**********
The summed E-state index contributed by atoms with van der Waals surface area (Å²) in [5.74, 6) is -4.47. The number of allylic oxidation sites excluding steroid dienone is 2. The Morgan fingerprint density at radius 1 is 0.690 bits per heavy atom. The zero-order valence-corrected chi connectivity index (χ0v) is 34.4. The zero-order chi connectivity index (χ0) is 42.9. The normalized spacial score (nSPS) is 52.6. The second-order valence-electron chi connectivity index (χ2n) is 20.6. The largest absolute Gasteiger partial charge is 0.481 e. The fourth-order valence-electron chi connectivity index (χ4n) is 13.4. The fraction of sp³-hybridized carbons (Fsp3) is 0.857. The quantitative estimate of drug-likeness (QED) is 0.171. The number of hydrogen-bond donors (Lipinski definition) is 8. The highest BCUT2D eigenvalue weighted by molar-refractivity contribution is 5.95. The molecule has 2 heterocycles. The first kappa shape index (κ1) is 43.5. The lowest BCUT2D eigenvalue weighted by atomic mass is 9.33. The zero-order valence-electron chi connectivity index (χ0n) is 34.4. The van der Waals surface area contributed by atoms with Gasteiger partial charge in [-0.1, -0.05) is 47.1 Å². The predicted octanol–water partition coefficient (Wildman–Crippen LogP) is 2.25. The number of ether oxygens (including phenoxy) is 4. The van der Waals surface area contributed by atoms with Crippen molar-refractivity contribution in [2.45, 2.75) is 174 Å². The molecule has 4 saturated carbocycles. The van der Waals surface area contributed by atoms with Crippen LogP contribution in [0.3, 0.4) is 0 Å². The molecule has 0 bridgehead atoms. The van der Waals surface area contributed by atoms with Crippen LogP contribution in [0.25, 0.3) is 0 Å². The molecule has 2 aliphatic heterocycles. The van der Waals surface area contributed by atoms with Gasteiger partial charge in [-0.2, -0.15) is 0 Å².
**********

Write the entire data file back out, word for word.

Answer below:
The summed E-state index contributed by atoms with van der Waals surface area (Å²) in [5.74, 6) is -4.47. The number of allylic oxidation sites excluding steroid dienone is 2. The Morgan fingerprint density at radius 1 is 0.690 bits per heavy atom. The zero-order valence-corrected chi connectivity index (χ0v) is 34.4. The zero-order chi connectivity index (χ0) is 42.9. The normalized spacial score (nSPS) is 52.6. The second-order valence-electron chi connectivity index (χ2n) is 20.6. The largest absolute Gasteiger partial charge is 0.481 e. The fourth-order valence-electron chi connectivity index (χ4n) is 13.4. The fraction of sp³-hybridized carbons (Fsp3) is 0.857. The quantitative estimate of drug-likeness (QED) is 0.171. The number of hydrogen-bond donors (Lipinski definition) is 8. The highest BCUT2D eigenvalue weighted by molar-refractivity contribution is 5.95. The molecule has 2 heterocycles. The first kappa shape index (κ1) is 43.5. The lowest BCUT2D eigenvalue weighted by atomic mass is 9.33. The zero-order valence-electron chi connectivity index (χ0n) is 34.4. The van der Waals surface area contributed by atoms with Gasteiger partial charge in [-0.1, -0.05) is 47.1 Å². The predicted octanol–water partition coefficient (Wildman–Crippen LogP) is 2.25. The number of ether oxygens (including phenoxy) is 4. The van der Waals surface area contributed by atoms with Crippen molar-refractivity contribution in [2.45, 2.75) is 174 Å². The molecule has 4 saturated carbocycles. The van der Waals surface area contributed by atoms with Crippen LogP contribution in [0.3, 0.4) is 0 Å². The molecule has 0 bridgehead atoms. The van der Waals surface area contributed by atoms with Crippen LogP contribution in [0.25, 0.3) is 0 Å². The molecule has 2 aliphatic heterocycles. The van der Waals surface area contributed by atoms with Gasteiger partial charge in [-0.2, -0.15) is 0 Å².